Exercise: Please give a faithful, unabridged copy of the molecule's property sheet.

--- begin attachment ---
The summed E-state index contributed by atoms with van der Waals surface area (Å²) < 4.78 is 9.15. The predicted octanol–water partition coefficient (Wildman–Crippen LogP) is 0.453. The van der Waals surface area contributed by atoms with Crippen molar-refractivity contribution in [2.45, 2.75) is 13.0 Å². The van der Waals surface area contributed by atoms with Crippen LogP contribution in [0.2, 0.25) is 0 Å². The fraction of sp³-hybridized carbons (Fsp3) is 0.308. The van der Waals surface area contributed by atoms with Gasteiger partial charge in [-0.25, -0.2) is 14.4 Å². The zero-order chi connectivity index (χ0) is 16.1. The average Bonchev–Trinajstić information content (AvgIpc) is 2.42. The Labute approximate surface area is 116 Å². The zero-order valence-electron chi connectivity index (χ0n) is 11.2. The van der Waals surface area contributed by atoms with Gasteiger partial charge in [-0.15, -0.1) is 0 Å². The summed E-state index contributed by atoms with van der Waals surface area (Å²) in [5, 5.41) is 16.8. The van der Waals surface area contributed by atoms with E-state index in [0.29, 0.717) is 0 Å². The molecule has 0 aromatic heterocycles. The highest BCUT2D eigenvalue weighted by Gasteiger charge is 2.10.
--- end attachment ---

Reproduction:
The summed E-state index contributed by atoms with van der Waals surface area (Å²) < 4.78 is 9.15. The predicted octanol–water partition coefficient (Wildman–Crippen LogP) is 0.453. The van der Waals surface area contributed by atoms with Crippen molar-refractivity contribution in [2.45, 2.75) is 13.0 Å². The van der Waals surface area contributed by atoms with Crippen LogP contribution in [0.2, 0.25) is 0 Å². The fraction of sp³-hybridized carbons (Fsp3) is 0.308. The van der Waals surface area contributed by atoms with Gasteiger partial charge in [-0.25, -0.2) is 14.4 Å². The zero-order chi connectivity index (χ0) is 16.1. The average Bonchev–Trinajstić information content (AvgIpc) is 2.42. The Labute approximate surface area is 116 Å². The zero-order valence-electron chi connectivity index (χ0n) is 11.2. The van der Waals surface area contributed by atoms with Gasteiger partial charge in [-0.15, -0.1) is 0 Å². The summed E-state index contributed by atoms with van der Waals surface area (Å²) in [5, 5.41) is 16.8. The van der Waals surface area contributed by atoms with E-state index in [0.29, 0.717) is 0 Å². The molecule has 0 aromatic heterocycles. The highest BCUT2D eigenvalue weighted by Gasteiger charge is 2.10.